Holli-Seabury-2012

Holli, CEO and Mom of 7

Tip of the Week: Sexting & Texting

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Recipe of the Week

Technology today is a very cool means to stay in touch with people you don’t see on an everyday basis.  It can instantaneously connect family members and it has changed how we as human beings interact while apart.  However, today’s modern technology can also have negative consequences for youth.   Most parents have heard of the term “sexting”.  Sexting is the exchange of nude or sexually suggestive images from one device to another.  Sexting may be consensual, and sexts may be sent back and forth from two people, or sexts may be sent only from one person to the other.  As a mom, this sends all sorts of scary thoughts into my head as far as the long-term consequences.

In videos and in TV shows, sexting is often portrayed as being a casual interaction between two people and portrayed as if it has no consequences. The truth is that someone under eighteen who takes a sexual picture, even of themselves, and sends it to someone can be charged with producing and distributing child pornography.  If the receiver then forwards the image to someone else, the receiver can also be charged with distributing child pornography.  The person who has the image in their device (phone, PC, laptop, tablet, etc.) is considered to be the owner of that image and can be implicated.  Even if the image is deleted from the screen, the image is still in the internal memory of the device.

Apps such as snapchat or kik are promoted as a way to send an image that will disappear after a few seconds. If the receiver knows how to save a screen shot, the receiver will be able to store that image forever in the memory of the device.  The sender ends up having NO control over who does or does not see the image or where it will go.

Talk to the children in your life about rules to use technology for all members of the family.  Dock phones at bed time to promote good sleep and decrease bad middle of the night decisions.  Place phones, TV and monitors out of sight during meal times so there is less distraction.  Have a device free day one day a week or once or twice a month to encourage family members to talk to each other face to face.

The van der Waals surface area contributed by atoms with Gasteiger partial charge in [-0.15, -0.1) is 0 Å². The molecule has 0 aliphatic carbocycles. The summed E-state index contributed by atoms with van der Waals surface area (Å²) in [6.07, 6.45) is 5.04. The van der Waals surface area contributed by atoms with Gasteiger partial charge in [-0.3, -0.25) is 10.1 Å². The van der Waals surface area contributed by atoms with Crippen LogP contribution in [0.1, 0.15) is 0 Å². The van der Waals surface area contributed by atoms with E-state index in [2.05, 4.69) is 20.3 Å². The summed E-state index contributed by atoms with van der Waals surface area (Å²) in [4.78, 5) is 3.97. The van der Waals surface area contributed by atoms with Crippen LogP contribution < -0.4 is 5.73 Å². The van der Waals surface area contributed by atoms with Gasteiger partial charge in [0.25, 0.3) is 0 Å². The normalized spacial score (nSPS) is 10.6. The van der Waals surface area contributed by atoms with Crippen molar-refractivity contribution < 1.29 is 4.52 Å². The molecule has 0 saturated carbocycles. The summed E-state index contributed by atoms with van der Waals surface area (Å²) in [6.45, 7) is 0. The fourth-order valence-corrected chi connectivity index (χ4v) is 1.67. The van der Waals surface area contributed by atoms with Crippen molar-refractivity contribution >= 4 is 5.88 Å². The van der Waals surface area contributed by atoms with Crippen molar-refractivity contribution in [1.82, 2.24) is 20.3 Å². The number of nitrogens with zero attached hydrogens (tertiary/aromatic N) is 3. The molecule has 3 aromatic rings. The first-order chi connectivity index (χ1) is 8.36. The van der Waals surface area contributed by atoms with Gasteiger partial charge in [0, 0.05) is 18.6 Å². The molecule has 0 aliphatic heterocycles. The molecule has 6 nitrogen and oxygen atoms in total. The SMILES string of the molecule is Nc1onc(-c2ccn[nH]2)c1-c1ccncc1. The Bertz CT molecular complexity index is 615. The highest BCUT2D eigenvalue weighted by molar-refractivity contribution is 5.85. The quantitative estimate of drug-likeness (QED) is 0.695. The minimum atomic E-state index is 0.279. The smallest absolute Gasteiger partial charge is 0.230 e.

Keep eating with your family three times a week to help ensure your children will know you are interested in their lives and that they can trust you to listen when they need to talk.

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Linda Hathaway
Director of Education & Curriculum

Tip of the Week: Year 3!

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Tough Discussions
at the Family Table

Raising kids is hard work. Research shows significant benefits for families that eat together at least three times a week. Talking around the family table, even talking about those topics that can be tough to discuss, is essential for our families’ success. Game nights, meals, snacks and smiles, maybe even a few tears can all be found at the family table.

Over the next year, we will be bringing you the family table hints you love, but we will also be discussing how to talk about the following “tough” topics at the family table:

  • Nutrition and healthy eating
  • Snacking or how often to eat
  • Tobacco or alcohol use or abuse
  • Drug use, including prescription drug abuse
  • Teen parties
  • Dating guidelines
  • Bullying
  • Suicide or suicide prevention

We would love to have your feedback! If you have specific questions about these topics, or would like to see us discuss something in particular, please contact us at mcmillen@mcmillencenter.org.

As we closed out the second year of the Family Table project, we celebrated last Friday at  Fort4Fitness celebration dinner Friday, September 27, 2013.
Did you get your photo taken at Parkview Field on Friday night?
Check out our album to tag and share!

Congratulations to:

Lutheran Health Sports Center
Renee H., Fort Wayne
Sherri S., Fort Wayne

Olive Twist & Tanglewood Berry Farm
Chantell D., Fort Wayne

Bussick Orthodontics
Nancy Y., Fort Wayne

Sky Zone Trampoline Park
Margaret E., Fort Wayne

Waiter on the Way
Chris F., Fort Wayne

Crazy Pinz
Kyle F., Three Rivers, MI
Lisa B., Fort Wayne